• Leda class 38-gun fifth rates 1800–19, built to the lines of the French Hébé of 1782
    • HMS Leda 1800 – wrecked at the mouth of Milford Haven on 31 January 1808
    • HMS Pomone 1805 – wrecked on the Needles on 14 October 1811
    • HMS Shannon 1806 – hulked as receiving ship at Sheerness in 1831, renamed Saint Lawrence in 1844, broken up 1859
    • HMS <i>Leonidas</i> 1807 – hulked as powder hulk at Sheerness in 1872, sold 1894
    • HMS Briton 1812 – hulked as convict ship at Portsmouth in 1841, broken up 1860
    • HMS Surprise 1812 – hulked as convict ship at Cork in 1822, sold 1837
    • HMS <i>Tenedos</i> 1812 – hulked as convict ship at Bermuda in 1843, converted to accommodation ship in 1863, broken up 1875
    • HMS <i>Lacedemonian</i> 1812 – broken up 1822
    • HMS <i>Lively</i> 1813 – hulked as receiving ship 1831, sold 186.
    • HMS <i>Diamond</i> 1816 – accidentally burnt at Portsmouth on 18 April 1827
    • HMS <i>Amphitrite</i> 1816 – razeed to a 26-gun corvette, transferred to the Coast Guard in 1857
    • HMS Trincomalee 1817 – Teak built, cut down to a 26-gun corvette in 1847, hulked as training ship for volunteers at Sunderland in 1861, sold 1897 to Wheatley Cobb at Falmouth, became training ship Foudroyant, still afloat as museum ship under her original name at Hartlepool
    • HMS Thetis 1817 – wrecked off Cape Frio, Brazil, on 5 December 1830
    • HMS Arethusa 1817 – hulked as lazaretto at Liverpool in 1836, renamed Bacchus in 1844, transferred to Plymouth in 1850, and transformed to coal depot in 1852, sold for breaking in 1883
    • HMS <i>Blanche</i> 1819 – hulked as receiving ship at Portsmouth in 1833, sold for breaking in 1865
    • HMS Fisgard 1819 – hulked as harbour flagship at Woolwich in 1847, broken up 1879
  • modified Leda class 46-gun fifth rates 1820–30
    • HMS <i>Venus</i> 1820 – hulked and lent to the Marine Society in 1848, broken up 1865
    • HMS Melampus 1820 – transferred to the Coastguard at Southampton in 1857, returned to the Navy at Portsmouth in 1866, used as an ordnance store for the War Office until 1891, sold 1906
    • HMS <i>Minerva</i> 1820 – broken up 1895
    • HMS <i>Latona</i> 1821 – hulked as mooring vessel at Sheerness in 1868, powder depot at Portsmouth in 1872, broken up 1875
    • HMS Nereus 1821 – hulked as coal depot at Valparaiso in 1843, sold 1879
    • HMS <i>Diana</i> 1822 – hulked as receiving ship at Sheerness in 1868, broken up 1874
    • HMS <i>Hebe</i> 1826 – hulked as receiving ship at Woolwich in 1839, transferred to Sheerness for breaking in 1872
    • HMS Hamadryad 1823 – hulked as hospital ship at Cardiff in 1866, sold 1905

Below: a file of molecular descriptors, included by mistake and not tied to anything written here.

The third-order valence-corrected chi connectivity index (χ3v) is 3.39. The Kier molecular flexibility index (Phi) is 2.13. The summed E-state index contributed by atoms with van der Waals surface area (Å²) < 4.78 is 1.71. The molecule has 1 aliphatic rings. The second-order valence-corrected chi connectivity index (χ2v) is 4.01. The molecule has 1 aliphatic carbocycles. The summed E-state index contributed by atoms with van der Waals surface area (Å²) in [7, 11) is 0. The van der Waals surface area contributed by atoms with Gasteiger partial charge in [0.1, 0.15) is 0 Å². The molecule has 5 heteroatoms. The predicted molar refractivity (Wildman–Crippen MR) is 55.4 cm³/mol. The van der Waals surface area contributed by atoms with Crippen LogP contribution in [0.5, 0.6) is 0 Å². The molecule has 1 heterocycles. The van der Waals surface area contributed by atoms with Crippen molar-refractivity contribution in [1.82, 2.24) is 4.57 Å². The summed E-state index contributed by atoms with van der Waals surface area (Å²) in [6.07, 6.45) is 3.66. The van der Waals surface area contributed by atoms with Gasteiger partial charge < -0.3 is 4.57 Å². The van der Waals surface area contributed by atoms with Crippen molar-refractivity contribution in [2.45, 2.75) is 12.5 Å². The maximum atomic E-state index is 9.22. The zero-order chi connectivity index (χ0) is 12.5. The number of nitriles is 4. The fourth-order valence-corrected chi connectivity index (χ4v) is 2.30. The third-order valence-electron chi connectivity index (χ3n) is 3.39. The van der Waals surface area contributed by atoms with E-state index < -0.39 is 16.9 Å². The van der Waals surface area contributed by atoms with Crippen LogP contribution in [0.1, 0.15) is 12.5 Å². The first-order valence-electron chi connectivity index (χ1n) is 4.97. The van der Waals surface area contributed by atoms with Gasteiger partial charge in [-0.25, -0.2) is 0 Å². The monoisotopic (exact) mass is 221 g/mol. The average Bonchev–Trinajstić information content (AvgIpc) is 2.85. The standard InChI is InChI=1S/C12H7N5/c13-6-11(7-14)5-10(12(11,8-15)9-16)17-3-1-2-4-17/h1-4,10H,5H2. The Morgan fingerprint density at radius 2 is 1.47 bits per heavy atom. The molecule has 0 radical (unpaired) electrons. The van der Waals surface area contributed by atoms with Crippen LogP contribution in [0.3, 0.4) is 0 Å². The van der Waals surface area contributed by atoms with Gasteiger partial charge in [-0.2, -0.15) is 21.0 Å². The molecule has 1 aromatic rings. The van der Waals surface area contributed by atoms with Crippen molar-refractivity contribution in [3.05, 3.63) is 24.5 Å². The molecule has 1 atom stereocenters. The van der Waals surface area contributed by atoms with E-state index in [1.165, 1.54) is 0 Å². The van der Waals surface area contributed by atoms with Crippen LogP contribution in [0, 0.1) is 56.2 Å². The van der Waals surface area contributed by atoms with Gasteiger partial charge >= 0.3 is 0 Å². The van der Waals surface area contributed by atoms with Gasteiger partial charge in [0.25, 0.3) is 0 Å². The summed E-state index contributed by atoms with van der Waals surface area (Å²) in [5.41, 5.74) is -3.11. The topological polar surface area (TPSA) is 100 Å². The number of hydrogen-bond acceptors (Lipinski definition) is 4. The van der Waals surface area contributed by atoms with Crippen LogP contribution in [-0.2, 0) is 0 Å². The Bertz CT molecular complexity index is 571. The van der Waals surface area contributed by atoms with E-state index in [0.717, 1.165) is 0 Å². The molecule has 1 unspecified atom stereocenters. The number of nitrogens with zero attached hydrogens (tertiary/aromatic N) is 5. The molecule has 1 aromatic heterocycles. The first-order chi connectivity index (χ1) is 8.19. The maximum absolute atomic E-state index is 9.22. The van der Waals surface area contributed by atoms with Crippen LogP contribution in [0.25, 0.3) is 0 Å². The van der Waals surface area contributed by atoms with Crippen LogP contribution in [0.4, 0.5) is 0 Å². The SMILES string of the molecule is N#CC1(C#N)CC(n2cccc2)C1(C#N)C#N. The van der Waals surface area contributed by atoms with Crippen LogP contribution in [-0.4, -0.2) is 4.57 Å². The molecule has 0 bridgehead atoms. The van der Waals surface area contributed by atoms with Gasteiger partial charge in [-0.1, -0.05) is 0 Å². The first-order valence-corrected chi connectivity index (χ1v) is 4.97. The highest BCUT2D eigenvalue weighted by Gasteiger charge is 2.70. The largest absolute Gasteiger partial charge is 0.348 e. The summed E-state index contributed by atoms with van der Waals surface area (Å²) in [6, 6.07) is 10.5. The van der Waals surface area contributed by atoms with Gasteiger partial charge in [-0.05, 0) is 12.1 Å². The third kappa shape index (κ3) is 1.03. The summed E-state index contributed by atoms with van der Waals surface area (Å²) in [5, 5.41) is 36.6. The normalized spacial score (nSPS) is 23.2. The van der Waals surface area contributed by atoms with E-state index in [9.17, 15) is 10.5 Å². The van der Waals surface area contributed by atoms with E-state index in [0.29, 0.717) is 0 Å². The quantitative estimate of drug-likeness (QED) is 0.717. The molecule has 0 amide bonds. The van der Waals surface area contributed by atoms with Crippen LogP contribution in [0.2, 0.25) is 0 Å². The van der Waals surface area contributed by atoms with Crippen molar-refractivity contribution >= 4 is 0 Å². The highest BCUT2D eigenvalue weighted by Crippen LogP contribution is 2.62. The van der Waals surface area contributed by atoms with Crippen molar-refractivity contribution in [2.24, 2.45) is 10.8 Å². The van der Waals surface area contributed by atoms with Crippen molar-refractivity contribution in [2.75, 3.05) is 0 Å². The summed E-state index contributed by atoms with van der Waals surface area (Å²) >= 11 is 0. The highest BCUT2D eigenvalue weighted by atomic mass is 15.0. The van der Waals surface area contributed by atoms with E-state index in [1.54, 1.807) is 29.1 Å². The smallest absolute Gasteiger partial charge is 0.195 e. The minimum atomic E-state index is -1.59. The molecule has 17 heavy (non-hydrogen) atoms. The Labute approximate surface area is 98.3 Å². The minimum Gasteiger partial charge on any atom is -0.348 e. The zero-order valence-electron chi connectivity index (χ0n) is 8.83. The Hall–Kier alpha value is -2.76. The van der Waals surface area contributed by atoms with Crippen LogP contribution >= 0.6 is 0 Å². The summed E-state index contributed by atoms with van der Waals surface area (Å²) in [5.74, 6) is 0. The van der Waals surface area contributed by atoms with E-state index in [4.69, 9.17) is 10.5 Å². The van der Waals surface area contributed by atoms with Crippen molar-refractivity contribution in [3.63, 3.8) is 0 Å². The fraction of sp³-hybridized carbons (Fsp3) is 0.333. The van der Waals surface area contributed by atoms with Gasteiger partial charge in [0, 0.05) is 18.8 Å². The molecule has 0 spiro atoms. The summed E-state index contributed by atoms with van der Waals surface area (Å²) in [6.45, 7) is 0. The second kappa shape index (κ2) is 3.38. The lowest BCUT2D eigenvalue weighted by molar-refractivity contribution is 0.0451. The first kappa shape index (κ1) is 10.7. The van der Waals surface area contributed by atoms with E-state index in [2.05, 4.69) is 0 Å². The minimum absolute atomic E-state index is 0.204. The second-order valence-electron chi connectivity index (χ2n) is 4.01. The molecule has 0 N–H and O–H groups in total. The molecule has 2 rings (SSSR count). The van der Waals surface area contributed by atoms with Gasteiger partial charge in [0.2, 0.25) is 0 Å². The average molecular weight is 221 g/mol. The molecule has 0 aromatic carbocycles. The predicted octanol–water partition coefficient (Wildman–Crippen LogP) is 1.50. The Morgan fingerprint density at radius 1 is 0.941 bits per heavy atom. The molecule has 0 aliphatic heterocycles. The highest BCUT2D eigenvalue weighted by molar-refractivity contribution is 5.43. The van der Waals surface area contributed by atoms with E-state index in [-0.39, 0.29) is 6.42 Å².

• HMS <i>Amazon</i> 1821 – cut down to a 26-gun corvette in 1845, sold 1863
    • HMS <i>Aeolus</i> (or Eolus) 1825 – hulked as stores depot at Sheerness in 1846, transferred to Portsmouth as accommodation ship in 1855, transformed into a lazaretto in 1761, broken up 1886
    • HMS Thisbe 1824 – hulked as floating church at Cardiff 1863, sold 1892
    • HMS <i>Cerberus</i> 1827 – broken up 1866
    • HMS <i>Circe</i> 1827 – hulked as accommodation ship 1866, swimming bath 1885, renamed Impregnable IV, sold for breaking in 1922
    • HMS <i>Clyde</i> 1827 – hulked as RNR training ship at Aberdeen in 1870, sold 1904
    • HMS <i>Thames</i> 1823 – hulked as convict ship at Deptford in 1841, transferred to Bermuda in 1844, sunk in 1863, wreck subsequently sold for breaking
    • HMS Fox 1829 – converted to screw propulsion in 1856, broken up 1882
    • HMS Unicorn 1824 – never fitted for sea, hulked as training ship for the RNR at Dundee in 1860 and still afloat there as museum ship
    • HMS Daedalus 1826 – cut down to a corvette in 1844, hulked as training ship for the RNR at Bristol in 1861, sold for breaking in 1911
    • HMS <i>Proserpine</i> 1830 – sold 1864
    • HMS <i>Mermaid</i> 1825 – hulked as Army powder ship at Purfleet in 1858, returned to the Navy and used as a powder depot at Dublin in 1863, bruken up 1875
    • HMS <i>Mercury</i> 1826 – hulked as coal depot at Woolwich in 1862, transferred to Sheerness in 1873, sold 1906
    • HMS Penelope 1829 – converted to paddle frigate in 1843, sold 1864
    • HMS <i>Thalia</i> 1830 – hulked as Roman Catholic chapel ship at Portsmouth in 1855, broken up 1867
  • <b><i>Cydnus</i> class</b> 38-gun fifth rates, eight pine-built ships (essentially identical to the Leda class, with the exception of a flat stern, necessary for "fir-built" ships), 1813
    • HMS Cydnus 1813 – broken up 1816
    • HMS <i>Eurotas</i> 1813 – broken up 1817
    • HMS <i>Niger</i> 1813 – broken up 1820
    • HMS <i>Meander</i> 1813 – broken up 1817
    • HMS Pactolus 1813 – broken up 1818
    • HMS <i>Tiber</i> 1813 – broken up 1820
    • HMS <i>Araxes</i> 1813 – broken up 1817
    • HMS <i>Tanais</i> 1813 – broken up 1819
    • HMS Nemesis – altered to Seringapatam class
    • HMS Statira – altered to Seringapatam class
    • HMS Jason – altered to Seringapatam class
    • HMS Druid – altered to Seringapatam class
    • HMS Pegasus – cancelled 1831
  • <b><i>Penelope</i> class</b> 36-gun fifth rates 1798–1800, designed by John Henslow
  • HMS Lavinia 40-gun fifth rate 1806, designed by Jean-Louis Barrallier – hulked as lazaretto in Liverpool in 1836, coal depot at Plymouth in 1852, sunk in Plymouth Sound after collision with HAPAG Ship Cimbria